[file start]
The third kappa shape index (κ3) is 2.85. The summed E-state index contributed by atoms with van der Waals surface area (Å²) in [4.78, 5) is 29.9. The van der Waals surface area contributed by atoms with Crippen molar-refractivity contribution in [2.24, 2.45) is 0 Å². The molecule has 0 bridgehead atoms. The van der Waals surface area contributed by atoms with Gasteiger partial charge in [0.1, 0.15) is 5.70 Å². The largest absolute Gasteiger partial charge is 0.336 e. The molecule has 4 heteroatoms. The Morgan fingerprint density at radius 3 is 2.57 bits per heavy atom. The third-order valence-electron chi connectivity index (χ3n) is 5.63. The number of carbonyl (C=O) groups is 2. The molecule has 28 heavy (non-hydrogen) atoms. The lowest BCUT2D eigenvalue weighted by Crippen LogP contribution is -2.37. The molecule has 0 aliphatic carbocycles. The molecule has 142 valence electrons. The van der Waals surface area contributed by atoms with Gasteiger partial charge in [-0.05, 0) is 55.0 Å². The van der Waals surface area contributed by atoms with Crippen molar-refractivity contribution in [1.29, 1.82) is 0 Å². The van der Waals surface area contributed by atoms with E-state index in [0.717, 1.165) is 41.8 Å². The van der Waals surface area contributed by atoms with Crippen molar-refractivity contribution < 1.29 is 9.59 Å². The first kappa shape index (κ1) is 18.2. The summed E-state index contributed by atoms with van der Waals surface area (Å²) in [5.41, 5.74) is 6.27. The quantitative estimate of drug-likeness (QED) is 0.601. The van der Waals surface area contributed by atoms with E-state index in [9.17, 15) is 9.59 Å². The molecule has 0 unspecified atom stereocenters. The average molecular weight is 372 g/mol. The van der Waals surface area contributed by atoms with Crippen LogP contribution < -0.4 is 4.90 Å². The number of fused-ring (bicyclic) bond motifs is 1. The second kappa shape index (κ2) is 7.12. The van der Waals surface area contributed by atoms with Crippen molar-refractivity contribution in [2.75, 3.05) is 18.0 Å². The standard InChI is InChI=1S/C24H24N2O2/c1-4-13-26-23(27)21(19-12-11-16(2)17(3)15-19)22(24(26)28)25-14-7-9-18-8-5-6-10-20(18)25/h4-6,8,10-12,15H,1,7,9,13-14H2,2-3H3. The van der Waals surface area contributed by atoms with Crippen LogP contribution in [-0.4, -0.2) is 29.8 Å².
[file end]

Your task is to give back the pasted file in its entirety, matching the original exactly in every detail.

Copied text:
The third kappa shape index (κ3) is 2.85. The summed E-state index contributed by atoms with van der Waals surface area (Å²) in [4.78, 5) is 29.9. The van der Waals surface area contributed by atoms with Crippen molar-refractivity contribution in [2.24, 2.45) is 0 Å². The molecule has 0 bridgehead atoms. The van der Waals surface area contributed by atoms with Gasteiger partial charge in [0.1, 0.15) is 5.70 Å². The largest absolute Gasteiger partial charge is 0.336 e. The molecule has 4 heteroatoms. The Morgan fingerprint density at radius 3 is 2.57 bits per heavy atom. The third-order valence-electron chi connectivity index (χ3n) is 5.63. The number of carbonyl (C=O) groups is 2. The molecule has 28 heavy (non-hydrogen) atoms. The lowest BCUT2D eigenvalue weighted by Crippen LogP contribution is -2.37. The molecule has 0 aliphatic carbocycles. The molecule has 142 valence electrons. The van der Waals surface area contributed by atoms with Gasteiger partial charge in [-0.05, 0) is 55.0 Å². The van der Waals surface area contributed by atoms with Crippen molar-refractivity contribution in [1.29, 1.82) is 0 Å². The van der Waals surface area contributed by atoms with E-state index in [0.717, 1.165) is 41.8 Å². The van der Waals surface area contributed by atoms with Crippen molar-refractivity contribution < 1.29 is 9.59 Å². The first kappa shape index (κ1) is 18.2. The summed E-state index contributed by atoms with van der Waals surface area (Å²) in [5.41, 5.74) is 6.27. The quantitative estimate of drug-likeness (QED) is 0.601. The van der Waals surface area contributed by atoms with E-state index in [9.17, 15) is 9.59 Å². The molecule has 0 unspecified atom stereocenters. The average molecular weight is 372 g/mol. The van der Waals surface area contributed by atoms with Crippen LogP contribution < -0.4 is 4.90 Å². The number of fused-ring (bicyclic) bond motifs is 1. The second kappa shape index (κ2) is 7.12. The van der Waals surface area contributed by atoms with Crippen molar-refractivity contribution in [2.75, 3.05) is 18.0 Å². The standard InChI is InChI=1S/C24H24N2O2/c1-4-13-26-23(27)21(19-12-11-16(2)17(3)15-19)22(24(26)28)25-14-7-9-18-8-5-6-10-20(18)25/h4-6,8,10-12,15H,1,7,9,13-14H2,2-3H3. The van der Waals surface area contributed by atoms with Crippen LogP contribution in [-0.4, -0.2) is 29.8 Å².